Kurdistan Iranian Kurds close down shops in memory of assassinated leader

Iranian Kurds close down shops in memory of assassinated leader
Photo taken on July 13, 2016 shows closed stores in Iranian Kurdistan (Rojhalat) where a sprayed sign reads "Ghassemlou won't die." (Photo: Archive)

ERBIL, Kurdistan Region (Kurdistan24)- Commemorating the twenty-seventh anniversary of the assassination of an influential Kurdish leader, many markets around Iranian Kurdistan (Rojahalat) were shut down on Tuesday.

In a general strike, several stores in Mahabad, Sena (Sanandaj), Naghadeh and Piranshahr remained unopened in protest to the assassination of Dr. Abdulrahman Ghassemlou in July 13, 1989 in Vienna, Austria. The assassins remain on the loose, despite strong allegations that Iran was behind the murder.

A highly educated, charismatic, multi-lingual and influential leader of Kurdistan Democratic Party of Iran (PDKI), Ghassemlou was gunned down while negotiating with Iranian government agents to find a peaceful solution for the plights of the Kurds.

PDKI and other Kurdish parties encouraged citizens to close down shops and stay home on Tuesday in solidarity with fallen Kurds and to warn Iranian government of the power of civil disobedience.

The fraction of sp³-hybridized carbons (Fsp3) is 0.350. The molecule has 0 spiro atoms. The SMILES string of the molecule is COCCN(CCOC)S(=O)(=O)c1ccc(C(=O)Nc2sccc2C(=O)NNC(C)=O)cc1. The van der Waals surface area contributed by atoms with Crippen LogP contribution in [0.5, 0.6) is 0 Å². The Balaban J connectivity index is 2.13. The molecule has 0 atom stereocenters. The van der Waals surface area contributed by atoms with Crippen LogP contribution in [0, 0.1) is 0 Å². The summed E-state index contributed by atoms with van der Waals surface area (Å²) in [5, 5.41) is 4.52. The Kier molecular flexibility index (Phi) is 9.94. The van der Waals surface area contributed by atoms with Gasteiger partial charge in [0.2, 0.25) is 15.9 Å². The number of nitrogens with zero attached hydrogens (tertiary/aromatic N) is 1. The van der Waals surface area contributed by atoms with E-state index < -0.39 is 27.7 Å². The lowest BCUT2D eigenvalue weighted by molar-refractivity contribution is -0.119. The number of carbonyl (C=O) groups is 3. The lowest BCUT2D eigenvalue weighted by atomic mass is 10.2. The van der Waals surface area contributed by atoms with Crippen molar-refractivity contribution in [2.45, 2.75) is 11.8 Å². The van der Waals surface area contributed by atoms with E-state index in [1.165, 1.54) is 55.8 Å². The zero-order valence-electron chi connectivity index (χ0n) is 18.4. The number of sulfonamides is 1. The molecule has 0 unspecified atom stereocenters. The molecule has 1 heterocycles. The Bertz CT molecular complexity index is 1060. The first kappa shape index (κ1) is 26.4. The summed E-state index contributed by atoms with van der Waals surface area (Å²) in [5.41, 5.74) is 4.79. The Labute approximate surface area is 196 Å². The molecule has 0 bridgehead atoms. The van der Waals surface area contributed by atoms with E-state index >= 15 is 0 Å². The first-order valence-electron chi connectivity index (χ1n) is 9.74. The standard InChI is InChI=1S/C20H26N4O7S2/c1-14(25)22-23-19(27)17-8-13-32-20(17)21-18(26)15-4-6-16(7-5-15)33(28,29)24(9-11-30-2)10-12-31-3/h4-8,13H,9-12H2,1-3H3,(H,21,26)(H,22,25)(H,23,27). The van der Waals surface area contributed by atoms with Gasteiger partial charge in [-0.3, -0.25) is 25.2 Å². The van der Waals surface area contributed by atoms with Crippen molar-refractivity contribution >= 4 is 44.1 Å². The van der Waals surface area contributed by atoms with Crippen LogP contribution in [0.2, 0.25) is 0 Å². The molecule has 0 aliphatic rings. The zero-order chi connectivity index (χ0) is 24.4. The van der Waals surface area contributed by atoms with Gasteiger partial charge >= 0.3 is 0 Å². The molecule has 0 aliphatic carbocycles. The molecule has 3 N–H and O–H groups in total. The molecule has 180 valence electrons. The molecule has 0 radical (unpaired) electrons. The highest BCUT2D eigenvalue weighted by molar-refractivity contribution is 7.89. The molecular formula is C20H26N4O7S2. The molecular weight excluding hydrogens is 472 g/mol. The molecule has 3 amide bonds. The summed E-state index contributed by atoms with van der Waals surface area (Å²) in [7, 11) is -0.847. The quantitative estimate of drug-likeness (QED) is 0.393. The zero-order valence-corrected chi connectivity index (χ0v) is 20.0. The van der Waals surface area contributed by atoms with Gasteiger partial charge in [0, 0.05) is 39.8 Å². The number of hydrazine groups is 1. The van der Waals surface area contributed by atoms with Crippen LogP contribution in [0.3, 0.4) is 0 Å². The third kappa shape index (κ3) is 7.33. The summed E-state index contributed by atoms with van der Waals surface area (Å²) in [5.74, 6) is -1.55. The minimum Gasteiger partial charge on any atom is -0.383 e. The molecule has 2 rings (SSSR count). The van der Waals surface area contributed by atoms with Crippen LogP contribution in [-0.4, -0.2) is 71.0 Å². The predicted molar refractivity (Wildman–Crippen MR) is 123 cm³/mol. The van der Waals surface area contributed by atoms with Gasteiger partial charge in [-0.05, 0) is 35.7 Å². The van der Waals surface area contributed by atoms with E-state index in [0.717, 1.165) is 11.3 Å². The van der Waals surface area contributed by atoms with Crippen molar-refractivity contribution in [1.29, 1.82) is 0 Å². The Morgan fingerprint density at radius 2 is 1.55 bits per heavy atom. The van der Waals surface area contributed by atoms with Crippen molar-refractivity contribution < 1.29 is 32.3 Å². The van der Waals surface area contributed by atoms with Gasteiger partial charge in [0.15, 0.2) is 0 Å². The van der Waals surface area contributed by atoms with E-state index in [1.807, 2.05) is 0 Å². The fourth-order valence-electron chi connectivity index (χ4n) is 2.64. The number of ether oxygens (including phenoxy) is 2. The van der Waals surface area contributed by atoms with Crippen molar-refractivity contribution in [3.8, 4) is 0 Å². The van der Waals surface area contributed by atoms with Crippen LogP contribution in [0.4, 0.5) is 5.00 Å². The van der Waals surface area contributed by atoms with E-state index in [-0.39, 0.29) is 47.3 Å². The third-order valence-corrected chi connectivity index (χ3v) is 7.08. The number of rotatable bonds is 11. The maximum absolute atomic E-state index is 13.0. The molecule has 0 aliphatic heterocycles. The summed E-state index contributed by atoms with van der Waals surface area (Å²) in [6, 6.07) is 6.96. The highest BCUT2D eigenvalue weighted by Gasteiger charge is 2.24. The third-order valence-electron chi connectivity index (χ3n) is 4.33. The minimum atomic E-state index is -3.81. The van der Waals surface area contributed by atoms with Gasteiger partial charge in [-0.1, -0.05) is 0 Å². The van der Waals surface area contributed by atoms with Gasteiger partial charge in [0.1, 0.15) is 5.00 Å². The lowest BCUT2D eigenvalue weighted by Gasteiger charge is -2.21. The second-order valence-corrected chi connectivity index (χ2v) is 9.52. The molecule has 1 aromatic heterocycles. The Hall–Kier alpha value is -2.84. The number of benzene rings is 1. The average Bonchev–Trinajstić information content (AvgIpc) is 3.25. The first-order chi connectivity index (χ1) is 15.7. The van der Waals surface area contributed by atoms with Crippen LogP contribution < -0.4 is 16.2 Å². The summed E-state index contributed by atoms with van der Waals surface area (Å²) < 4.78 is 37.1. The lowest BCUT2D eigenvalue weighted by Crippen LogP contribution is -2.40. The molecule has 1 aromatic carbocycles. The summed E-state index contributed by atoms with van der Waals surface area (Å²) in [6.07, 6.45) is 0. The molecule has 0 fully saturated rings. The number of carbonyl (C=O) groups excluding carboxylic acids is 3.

Kurdistan24 received several photographs that showed unpopulated streets, slogans written on walls and stores closed down.

Locals say the government agents threatened many business owners in Rojhalat, Sena in particular, to keep their stores open on this day or their business licenses would be revoked.

Kaveh Ghoreishi, Germany-based journalist, told Kurdistan24 on the phone that this year’s strike is in continuation of numerous other strikes that have been staged in Rojhalat throughout the past 36 years, ever since the Islamic Republic has usurped power. 

“In addition to several large protests in 1979 and 80s when Kurds peacefully showed their dissatisfaction with the regime, there have been multiple independent or party-backed examples of civil disobedience in Rojhalat. The largest one was staged after Kamangar, Alamholi and others were executed," Ghoreishi said, referring to the May 2010 execution of several Kurds. 

He pointed out that KDP and KDPI have asked every year for strikes, but the situation was different this year in regards to recent clashes.

“Ghassemlou is an icon greater than political parties. But overall, when there is more unity between different parties and activists as they call on citizens for a peaceful protest, they receive a much larger response," Ghoreishi concluded.

Since mid-June clashes have erupted between Kurdistan Democratic Party of Iran (PDKI) Peshmerga fighters and Iranian Revolutionary Guards in the cities of Mariwan, Sardasht and Shno (Eshnavieh).KDPI says their forces have not been invasive and have had to defend themselves against Iranian revolutionary guards. Iran arrested several civilians in the past month without court orders and in the late hours of night.